Monday, 19 March 2018

Ancient Deer Turned into a Whale in New Darwinian Tale

Some think Ambulocetus looked like this. Image courtesy of Nobu Tamura, CC BY-SA 4.0.

Joel Kontinen

Darwinian stories can be both fascinating and bizarre – at the very same time.

Marine creatures left the sea because they saw food on land. Now New Scientist is telling us that land creatures returned to the sea as the shallow waters were so full of food.

This time it was supposed to be a deer that metamorphosed into a whale.

Thus, in a typical Darwinian scenario, the poor creatures kept on going back and forth until they found their preferred element.

In the early 1980s, evolutionists announced the discovery of Pakicetus, the grandmother of all marine whales, with great fanfare.

They believe that it lived ”52 million years” ago.

A diving Pakicetus made it to the cover of Science.

Later, after they found more bones, they had to acknowledge that Pakicetus was a land animal.

Then in 2011, researchers found a whale jawbone in Antarctica. “Dated” at 49 million years, it almost as old as its assumed land-loving ancestor, leaving far too little time for evolution.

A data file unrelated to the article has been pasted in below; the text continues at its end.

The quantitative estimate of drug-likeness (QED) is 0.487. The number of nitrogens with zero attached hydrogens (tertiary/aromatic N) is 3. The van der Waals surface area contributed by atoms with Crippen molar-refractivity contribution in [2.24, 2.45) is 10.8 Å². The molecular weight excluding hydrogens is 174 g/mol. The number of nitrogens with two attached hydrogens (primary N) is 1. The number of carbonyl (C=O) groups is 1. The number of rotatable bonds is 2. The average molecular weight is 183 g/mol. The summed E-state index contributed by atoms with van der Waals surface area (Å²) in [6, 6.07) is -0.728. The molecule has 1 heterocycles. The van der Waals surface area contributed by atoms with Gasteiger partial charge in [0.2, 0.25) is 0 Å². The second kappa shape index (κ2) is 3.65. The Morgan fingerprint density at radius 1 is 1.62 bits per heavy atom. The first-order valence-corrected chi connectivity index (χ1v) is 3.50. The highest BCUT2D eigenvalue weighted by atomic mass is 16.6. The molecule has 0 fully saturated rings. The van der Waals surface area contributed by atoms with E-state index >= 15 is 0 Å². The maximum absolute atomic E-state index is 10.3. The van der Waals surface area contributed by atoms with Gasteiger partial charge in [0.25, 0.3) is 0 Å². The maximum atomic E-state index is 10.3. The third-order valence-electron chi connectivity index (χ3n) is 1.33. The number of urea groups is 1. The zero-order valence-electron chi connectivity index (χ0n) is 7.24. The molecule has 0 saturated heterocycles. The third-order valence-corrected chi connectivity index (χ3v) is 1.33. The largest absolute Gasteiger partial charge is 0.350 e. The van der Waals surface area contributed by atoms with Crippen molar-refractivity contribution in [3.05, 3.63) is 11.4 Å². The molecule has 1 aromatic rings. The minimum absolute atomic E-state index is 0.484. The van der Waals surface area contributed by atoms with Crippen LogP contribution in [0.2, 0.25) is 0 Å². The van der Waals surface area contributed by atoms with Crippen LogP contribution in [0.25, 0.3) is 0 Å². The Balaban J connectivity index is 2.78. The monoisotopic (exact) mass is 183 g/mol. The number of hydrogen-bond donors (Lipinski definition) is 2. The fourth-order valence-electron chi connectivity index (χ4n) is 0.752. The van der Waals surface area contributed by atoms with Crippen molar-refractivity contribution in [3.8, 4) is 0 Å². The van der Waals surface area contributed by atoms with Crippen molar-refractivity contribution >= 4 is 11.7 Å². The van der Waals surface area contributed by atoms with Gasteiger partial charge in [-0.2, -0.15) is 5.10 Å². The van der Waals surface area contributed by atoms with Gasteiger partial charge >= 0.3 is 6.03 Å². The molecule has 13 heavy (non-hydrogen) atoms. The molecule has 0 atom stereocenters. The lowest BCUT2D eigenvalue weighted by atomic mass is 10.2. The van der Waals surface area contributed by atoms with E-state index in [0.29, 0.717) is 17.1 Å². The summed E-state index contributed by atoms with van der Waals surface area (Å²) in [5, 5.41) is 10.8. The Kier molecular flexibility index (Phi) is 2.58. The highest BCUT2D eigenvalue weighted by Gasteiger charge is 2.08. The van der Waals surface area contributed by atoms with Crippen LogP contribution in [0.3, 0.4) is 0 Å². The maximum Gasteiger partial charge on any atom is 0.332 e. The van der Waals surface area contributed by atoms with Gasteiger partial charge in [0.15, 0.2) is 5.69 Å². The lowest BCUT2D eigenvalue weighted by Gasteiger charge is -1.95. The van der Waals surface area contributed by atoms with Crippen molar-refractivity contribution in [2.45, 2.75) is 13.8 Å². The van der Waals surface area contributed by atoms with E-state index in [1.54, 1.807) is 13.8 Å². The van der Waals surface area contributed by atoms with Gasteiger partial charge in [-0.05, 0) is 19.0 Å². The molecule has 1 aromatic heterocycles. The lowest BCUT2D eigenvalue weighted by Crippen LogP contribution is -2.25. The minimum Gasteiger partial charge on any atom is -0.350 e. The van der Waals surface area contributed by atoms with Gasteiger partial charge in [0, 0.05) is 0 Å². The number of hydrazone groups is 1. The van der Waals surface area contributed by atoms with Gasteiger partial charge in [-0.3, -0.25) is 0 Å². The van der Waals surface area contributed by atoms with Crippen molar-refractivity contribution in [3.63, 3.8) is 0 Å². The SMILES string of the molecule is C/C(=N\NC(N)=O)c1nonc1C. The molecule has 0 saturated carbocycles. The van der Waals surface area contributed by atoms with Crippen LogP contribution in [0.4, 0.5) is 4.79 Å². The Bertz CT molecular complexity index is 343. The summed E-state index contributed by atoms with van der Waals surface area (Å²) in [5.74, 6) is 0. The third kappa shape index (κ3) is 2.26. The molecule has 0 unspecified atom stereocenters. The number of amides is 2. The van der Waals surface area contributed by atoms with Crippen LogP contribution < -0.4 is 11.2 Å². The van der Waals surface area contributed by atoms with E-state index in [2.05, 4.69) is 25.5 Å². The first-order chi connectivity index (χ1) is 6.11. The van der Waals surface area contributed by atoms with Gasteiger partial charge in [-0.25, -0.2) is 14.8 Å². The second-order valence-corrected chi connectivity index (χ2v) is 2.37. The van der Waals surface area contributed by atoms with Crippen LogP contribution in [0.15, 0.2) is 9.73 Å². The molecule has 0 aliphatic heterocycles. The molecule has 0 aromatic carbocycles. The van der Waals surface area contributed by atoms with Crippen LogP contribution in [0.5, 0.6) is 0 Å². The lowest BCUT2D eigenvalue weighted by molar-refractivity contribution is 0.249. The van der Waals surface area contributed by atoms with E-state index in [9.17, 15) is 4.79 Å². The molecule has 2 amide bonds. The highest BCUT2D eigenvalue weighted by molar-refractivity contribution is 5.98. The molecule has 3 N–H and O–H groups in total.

There are other difficulties as well.

Mathematician and philosopher Dr. David Berlinski calculated that a cow-like creature living on dry land would have needed at least 50, 000 morphological changes for a move to the sea.

From skin to the breathing apparatus, almost everything had to be changed if the cow wanted to stay alive in its new watery environment.

Like transforming a car into a submarine, it would have needed an enormous amount of changes, making the entire scenario impossible.


Barras, Colin. 2018. Why ancient deer returned to the sea and became whales. New Scientist (19 March).